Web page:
Although the fundraising climate in 2023 is more challenging than in prior years, US fund sponsors still look to tap into the European professional investor market. However, US fund sponsors are reluctant to incur material costs to prepare for a European capital raise when there is an elevated risk that a fundraising effort in Europe may not be successful.  Hence, testing investor appetite is key.

Prior to August 2021, the rules around efforts to test investor interest (generally referred to as “pre-marketing”) were not harmonized in the EU, resulting in varying interpretations of what was permissible without a marketing registration. Since August 2021 there is a harmonized definition of pre-marketing in the EU. What the definition generally boils down to is that pre-marketing is the effort of testing EU investor interest for an investment idea or strategy whereby prospective EU investors cannot be presented with “sign on the dotted line” style documents or other key fund documents which are in final or near-to-final form.

In addition to a harmonized definition of pre-marketing, the EU pre-marketing passport saw the light in August 2021. Such a passport can be obtained by an authorized EU AIFM and is only subject to a simple notification with the EU regulator of the country where the AIFM is located. The pre-marketing passport secures EU-wide pre-marketing access to professional investors without the need to first launch the fund, incur administrative fees, engage in burdensome registration procedures or already select the type of vehicle that prospective EU investors would commit to.

Luxembourg ‘host AIFMs’ typically offer pre-marketing as a separate service under a so-called chaperone agreement, whereby the Luxembourg host AIFM and the US sponsor team up when approaching prospective EU investors. The pre-marketing service can be subcontracted to certain EU-regulated entities, which in practice are often placement agents.

If a US fund sponsor does not want to use a Luxembourg host AIFM, the route to pre-marketing is not closed but the route to the pre-marketing passport is. The US asset manager can then navigate the pre-marketing regime of the relevant EU countries on an individual basis. Practice shows, however, that the bar to secure a pre-marketing passport is perceived as low and that most US fund sponsors do not bother exploring the pre-marketing rules of individual EU countries and go directly for the pre-marketing passport.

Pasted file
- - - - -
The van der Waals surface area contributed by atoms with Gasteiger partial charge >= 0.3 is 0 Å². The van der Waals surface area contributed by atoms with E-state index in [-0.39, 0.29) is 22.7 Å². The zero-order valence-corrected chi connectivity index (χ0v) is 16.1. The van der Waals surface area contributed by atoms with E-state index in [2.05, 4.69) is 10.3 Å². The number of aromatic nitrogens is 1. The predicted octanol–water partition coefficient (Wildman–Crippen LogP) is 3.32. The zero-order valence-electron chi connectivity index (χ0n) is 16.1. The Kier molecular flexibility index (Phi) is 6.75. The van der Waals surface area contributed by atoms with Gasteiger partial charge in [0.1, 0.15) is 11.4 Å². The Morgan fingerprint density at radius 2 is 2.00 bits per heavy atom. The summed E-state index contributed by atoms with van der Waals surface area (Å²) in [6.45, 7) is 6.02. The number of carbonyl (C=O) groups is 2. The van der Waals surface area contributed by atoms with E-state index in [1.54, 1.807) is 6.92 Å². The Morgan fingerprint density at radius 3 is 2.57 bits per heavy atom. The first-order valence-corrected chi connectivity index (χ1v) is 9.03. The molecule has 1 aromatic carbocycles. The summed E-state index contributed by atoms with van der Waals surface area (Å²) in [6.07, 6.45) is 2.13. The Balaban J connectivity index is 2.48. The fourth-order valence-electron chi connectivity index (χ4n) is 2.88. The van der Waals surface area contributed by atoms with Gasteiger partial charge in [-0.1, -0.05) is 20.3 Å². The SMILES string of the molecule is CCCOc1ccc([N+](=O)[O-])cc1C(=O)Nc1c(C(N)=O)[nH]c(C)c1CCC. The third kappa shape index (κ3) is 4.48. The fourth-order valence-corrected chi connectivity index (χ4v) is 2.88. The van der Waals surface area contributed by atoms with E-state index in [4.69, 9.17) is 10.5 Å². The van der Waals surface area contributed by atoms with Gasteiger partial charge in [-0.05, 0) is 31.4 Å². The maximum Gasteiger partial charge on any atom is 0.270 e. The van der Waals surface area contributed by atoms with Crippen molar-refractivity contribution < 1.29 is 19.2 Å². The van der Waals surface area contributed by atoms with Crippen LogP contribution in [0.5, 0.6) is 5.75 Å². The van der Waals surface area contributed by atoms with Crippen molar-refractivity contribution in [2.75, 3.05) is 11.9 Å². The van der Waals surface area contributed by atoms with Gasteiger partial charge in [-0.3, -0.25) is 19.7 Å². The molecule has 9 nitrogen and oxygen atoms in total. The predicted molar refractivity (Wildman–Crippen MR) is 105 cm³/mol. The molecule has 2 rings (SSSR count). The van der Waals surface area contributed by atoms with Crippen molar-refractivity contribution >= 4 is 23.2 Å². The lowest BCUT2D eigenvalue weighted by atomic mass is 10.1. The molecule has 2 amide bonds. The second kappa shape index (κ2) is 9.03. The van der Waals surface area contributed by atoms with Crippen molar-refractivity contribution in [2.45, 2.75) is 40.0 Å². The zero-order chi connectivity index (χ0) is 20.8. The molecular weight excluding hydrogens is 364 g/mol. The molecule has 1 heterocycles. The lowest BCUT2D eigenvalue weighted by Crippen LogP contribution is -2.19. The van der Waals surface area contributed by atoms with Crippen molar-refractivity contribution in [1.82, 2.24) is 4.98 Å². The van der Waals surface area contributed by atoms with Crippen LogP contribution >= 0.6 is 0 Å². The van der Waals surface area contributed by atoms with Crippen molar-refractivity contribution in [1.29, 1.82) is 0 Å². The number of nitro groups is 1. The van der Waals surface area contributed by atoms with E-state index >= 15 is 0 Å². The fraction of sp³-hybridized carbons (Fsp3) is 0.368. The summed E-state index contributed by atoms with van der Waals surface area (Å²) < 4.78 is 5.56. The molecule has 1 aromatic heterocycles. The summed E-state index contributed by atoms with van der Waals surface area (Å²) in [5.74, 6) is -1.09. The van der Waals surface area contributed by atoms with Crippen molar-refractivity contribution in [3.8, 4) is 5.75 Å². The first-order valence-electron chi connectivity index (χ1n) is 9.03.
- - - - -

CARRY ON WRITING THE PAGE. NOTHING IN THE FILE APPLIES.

One thing to keep in mind is that passported pre-marketing in a particular EU country closes the door for 18 months to onboard investors from such EU country via reverse solicitation in respect of the pre-marketing strategy concerned. For example, if passported pre-marketing efforts in EU country A are conducted in respect of investment strategy B (e.g. private equity), investors in country A cannot be onboarded via reverse solicitation in respect of strategy B for the next 18 months. Instead, such investors can only be onboarded for that strategy after the marketing registration in country A is done.  This rule applies to all investors in country A even if the investors were not approached in the context of passported pre-marketing for strategy B.  The rule applies on a per-investment-strategy basis. Thus, investment strategy C (e.g. private credit) is still eligible for reverse solicitation in country A provided it was not pre-marketed.

In summary, the pre-marketing passport is generally perceived as a (cost) efficient way to approach potential investors on an EU-wide basis. During challenging fundraising times, the pre-marketing passport does the trick!